Serpents are perhaps one of the most unique reptiles on the planet, both in form and function. They have adapted to movement without legs, hunting mechanisms range from venomous fangs to suffocation, and a metabolism that can quickly adapt between feast and prolonged famine.
Unsurprisingly, the metabolic changes that take place within serpentine metabolism have long fascinated scientists, who work towards understanding how the snake body could undergo such rapid changes without harming the animal.
The Burmese python in particular is an excellent model for physiological studies since it is such a large snake (in the wild averaging just over twelve feet) with a sturdy build. Full grown adults can go months between feeding, but then consume an entire goat or pig.
Some of the most notable changes that take place within the Burmese python before and after they feed occur within their organ systems, with major organs such as the heart, liver and kidneys increasing in mass by 40-100% two days after consuming a meal. On a cellular level, their metabolism skyrockets to a 44-fold increase, with more then 100-fold increase in plasma triglyceride content in their blood stream.
Ten to fourteen days after the python has consumed a meal, these same organs undergo atrophy and shrink back down to pre-meal sizes and metabolism.
From a genomic perspective, transcriptional responses (as expected) are both rapid and massive in regards to both the magnitude of expression changes and in the number of genes with significant differential expression. Previous studies have indicated that these changes are likely a result of a conserved response to core signaling molecules, which in turn activate diverse, tissue-specific signaling cascades. However, the identity of these signaling molecules has not yet been discovered due to the sheer scale and abbreviated time frame within which these changes take place in the genome.
Audra Andrew and Blair Perry at the University of Texas, Arlington and colleagues have recently published a study in BMC Genomics in which they analyzed the genomic changes that take place within the heart, liver, kidneys, and small intestine of the Burmese python before, during, and just after feeding.
Of particular interest was the LXR/RXR activation pathway, PI3K/AKT, and mTOR signaling involved in upregulating the growth processes of organs, and the NRF2-mediated oxidative stress response pathways with regards to the stress response.
This study was conducted by taking groups of Burmese pythons, fasting them for 30 days, and then feeding them a meal equal to 25% of their body mass. Tissue sampling time points were 30 days post fasting, one day after being fed, and 4 days after being fed, and collected from the heart, liver, small intestine and kidney. The tissue samples were then run though NEB Next RNAseq to generate RNAseq libraries for analysis.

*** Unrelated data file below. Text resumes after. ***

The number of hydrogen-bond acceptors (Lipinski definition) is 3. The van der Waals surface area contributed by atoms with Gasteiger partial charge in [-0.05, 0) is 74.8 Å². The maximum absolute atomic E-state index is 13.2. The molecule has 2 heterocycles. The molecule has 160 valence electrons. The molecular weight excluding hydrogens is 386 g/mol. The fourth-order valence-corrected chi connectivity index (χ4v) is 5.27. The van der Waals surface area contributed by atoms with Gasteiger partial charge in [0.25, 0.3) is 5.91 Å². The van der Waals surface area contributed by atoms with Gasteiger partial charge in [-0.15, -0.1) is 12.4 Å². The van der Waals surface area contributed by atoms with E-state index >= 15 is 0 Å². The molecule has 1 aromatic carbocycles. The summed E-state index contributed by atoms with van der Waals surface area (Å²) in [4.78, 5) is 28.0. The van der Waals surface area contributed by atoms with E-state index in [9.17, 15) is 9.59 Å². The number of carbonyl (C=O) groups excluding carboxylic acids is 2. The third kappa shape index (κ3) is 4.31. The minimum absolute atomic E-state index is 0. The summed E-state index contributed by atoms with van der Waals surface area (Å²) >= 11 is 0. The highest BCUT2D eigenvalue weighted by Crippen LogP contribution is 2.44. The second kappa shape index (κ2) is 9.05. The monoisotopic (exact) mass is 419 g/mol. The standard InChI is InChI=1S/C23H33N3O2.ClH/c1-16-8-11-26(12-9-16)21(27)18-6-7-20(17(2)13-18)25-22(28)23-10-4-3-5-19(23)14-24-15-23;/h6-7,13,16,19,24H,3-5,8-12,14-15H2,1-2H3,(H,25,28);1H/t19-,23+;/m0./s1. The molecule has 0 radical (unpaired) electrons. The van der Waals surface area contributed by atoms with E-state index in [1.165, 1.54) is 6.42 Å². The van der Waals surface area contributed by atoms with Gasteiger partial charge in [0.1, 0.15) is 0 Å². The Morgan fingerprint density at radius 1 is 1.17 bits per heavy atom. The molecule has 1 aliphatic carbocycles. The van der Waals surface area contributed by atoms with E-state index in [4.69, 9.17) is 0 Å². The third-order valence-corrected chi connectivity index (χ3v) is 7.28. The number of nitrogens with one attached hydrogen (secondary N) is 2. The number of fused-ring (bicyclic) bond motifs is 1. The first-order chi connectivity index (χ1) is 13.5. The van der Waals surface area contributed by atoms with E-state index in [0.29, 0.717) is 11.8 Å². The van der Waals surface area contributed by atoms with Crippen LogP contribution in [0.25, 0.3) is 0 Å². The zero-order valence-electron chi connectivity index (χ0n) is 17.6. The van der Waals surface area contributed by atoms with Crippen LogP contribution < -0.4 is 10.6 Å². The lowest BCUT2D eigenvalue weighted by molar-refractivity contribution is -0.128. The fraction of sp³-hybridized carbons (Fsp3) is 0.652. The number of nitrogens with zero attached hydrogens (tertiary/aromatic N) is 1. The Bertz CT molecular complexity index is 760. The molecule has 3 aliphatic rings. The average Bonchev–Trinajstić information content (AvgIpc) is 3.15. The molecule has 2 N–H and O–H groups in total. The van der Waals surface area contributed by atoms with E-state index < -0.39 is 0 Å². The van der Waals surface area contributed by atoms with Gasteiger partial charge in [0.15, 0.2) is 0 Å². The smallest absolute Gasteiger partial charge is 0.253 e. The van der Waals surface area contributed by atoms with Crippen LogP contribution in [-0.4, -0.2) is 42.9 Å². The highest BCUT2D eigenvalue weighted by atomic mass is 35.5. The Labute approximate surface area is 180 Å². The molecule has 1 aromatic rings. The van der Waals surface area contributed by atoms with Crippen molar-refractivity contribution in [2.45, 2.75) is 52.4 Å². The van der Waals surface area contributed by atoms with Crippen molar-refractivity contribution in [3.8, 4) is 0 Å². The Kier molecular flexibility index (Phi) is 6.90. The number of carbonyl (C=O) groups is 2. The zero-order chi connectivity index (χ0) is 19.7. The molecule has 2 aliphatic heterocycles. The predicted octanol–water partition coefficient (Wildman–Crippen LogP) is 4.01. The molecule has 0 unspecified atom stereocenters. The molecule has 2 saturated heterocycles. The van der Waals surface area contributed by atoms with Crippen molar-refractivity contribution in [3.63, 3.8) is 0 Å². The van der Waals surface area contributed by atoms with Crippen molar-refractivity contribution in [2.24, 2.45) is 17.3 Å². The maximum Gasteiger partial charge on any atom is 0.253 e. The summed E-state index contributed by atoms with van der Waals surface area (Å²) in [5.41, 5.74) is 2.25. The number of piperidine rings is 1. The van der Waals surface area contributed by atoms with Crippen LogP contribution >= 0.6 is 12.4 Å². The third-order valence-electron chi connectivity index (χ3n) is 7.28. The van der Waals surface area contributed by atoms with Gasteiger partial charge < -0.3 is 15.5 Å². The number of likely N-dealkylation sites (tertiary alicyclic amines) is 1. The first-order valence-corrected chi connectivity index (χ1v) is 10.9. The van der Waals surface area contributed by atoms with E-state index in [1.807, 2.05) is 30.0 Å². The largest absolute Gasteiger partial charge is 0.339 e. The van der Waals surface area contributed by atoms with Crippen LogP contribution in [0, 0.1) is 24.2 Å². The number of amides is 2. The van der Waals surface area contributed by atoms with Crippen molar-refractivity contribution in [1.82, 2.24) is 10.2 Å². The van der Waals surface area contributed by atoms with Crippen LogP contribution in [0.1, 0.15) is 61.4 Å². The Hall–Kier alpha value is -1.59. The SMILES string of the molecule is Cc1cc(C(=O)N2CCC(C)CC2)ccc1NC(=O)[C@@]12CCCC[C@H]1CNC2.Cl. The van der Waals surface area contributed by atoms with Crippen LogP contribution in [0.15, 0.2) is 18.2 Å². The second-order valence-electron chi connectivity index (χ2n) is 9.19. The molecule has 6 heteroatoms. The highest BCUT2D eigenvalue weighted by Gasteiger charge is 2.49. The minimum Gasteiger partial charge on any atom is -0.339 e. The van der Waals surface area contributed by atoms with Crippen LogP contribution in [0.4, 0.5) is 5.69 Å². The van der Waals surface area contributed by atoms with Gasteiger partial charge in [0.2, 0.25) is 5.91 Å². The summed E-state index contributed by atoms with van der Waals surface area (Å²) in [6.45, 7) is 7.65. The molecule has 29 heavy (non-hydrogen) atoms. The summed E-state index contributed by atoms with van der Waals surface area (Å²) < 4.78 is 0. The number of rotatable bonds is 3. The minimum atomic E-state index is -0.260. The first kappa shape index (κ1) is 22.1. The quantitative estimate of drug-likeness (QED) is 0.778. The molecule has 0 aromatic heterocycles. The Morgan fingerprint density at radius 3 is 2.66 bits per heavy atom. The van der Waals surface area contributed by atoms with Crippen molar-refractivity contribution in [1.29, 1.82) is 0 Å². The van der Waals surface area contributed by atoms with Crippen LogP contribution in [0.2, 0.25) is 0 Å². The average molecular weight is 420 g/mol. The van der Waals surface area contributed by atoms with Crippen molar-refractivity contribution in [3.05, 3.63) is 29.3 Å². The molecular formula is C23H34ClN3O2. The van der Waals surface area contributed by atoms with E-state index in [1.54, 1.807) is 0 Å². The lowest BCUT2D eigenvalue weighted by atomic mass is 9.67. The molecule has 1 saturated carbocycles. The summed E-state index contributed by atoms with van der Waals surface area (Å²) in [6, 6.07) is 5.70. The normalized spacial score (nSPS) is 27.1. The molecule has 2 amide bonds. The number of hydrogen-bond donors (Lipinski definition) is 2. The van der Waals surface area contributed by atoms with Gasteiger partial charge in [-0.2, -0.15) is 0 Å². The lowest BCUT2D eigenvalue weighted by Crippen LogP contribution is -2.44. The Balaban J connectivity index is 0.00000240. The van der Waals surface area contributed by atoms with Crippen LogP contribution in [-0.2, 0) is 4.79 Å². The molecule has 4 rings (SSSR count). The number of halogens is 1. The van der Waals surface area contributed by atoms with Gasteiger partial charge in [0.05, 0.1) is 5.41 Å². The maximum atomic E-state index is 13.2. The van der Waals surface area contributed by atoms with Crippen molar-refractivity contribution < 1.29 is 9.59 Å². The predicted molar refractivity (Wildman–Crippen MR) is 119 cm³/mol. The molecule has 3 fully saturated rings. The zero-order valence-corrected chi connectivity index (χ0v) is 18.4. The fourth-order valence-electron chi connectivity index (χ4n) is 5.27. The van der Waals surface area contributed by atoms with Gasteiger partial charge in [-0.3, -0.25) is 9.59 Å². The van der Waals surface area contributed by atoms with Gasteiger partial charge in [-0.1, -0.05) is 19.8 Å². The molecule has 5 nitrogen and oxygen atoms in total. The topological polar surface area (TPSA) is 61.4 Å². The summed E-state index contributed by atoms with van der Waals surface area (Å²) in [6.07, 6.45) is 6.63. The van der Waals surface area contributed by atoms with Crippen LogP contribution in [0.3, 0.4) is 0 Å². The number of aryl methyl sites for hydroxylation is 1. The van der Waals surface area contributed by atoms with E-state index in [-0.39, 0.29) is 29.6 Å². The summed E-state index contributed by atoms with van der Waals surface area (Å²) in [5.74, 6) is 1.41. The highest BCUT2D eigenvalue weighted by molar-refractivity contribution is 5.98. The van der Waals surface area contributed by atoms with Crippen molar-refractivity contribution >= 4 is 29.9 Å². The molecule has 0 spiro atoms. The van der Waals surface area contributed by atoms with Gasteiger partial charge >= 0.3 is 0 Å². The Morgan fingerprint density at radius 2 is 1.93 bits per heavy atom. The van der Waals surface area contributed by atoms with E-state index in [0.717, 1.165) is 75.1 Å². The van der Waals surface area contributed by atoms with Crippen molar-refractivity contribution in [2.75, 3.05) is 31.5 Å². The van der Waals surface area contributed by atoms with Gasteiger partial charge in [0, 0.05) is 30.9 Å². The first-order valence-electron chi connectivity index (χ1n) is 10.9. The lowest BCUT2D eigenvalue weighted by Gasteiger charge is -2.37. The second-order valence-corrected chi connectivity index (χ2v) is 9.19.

To determine pathway activation and regulatory molecule predictions, the authors annotated the full Burmese python transcription set with the orthologous human gene Ensembl identifiers. The program STEM was used to identify and visualize significant expression profiles for all genes within the samples.
Once data on the full set of python genes was collected, the specific genetic effects over the time period were assessed, and changes in upregulation and regression were noted.
For every organ studied, the majority of differentially expressed genes showed immediate up or down regulation within 24 hours post feeding. Each of the four organs examined experienced regression towards fasting levels of expression by four days post fasting to widely different extents, indicating that growth changes are unique between organ systems. Of all genes in the genome, only a single gene was identified as significant in all four organs across all time points: coagulation factor X (F10).
After mapping the python genes to human orthologs, Andrew and colleagues were able to associate over 70% of human genes within the mTOR and NRF2 stress response pathway. Both of these biological pathways appear to be involved in every organ system response to feeding, suggesting human tissue is likely to have developed in the same manner. Notably, insulin signaling represents a key-regulation factor of the mTOR pathway, and the activation of NRF2 may play additional roles in growth response, as its blood plasma contains factors that have been shown in vitro to cause resistance to apoptosis in mammalian cells.
While this scale of hypertrophy, hyperplasia and atrophy are impressive in snakes, it is not a unique phenomenon in the animal kingdom, as other classes of animals – notably fish and amphibians – as well as plants express varying levels of organ and tissue growth and regeneration. However, the use of mTOR and NRF2-mediated signaling is unique to the Burmese python in both phenotype and genotype expression patterns, particularly the use of multiple coordinated growth pathways in multiple tissue types, suggesting a possible future mechanism to facilitate future human growth and organ repair.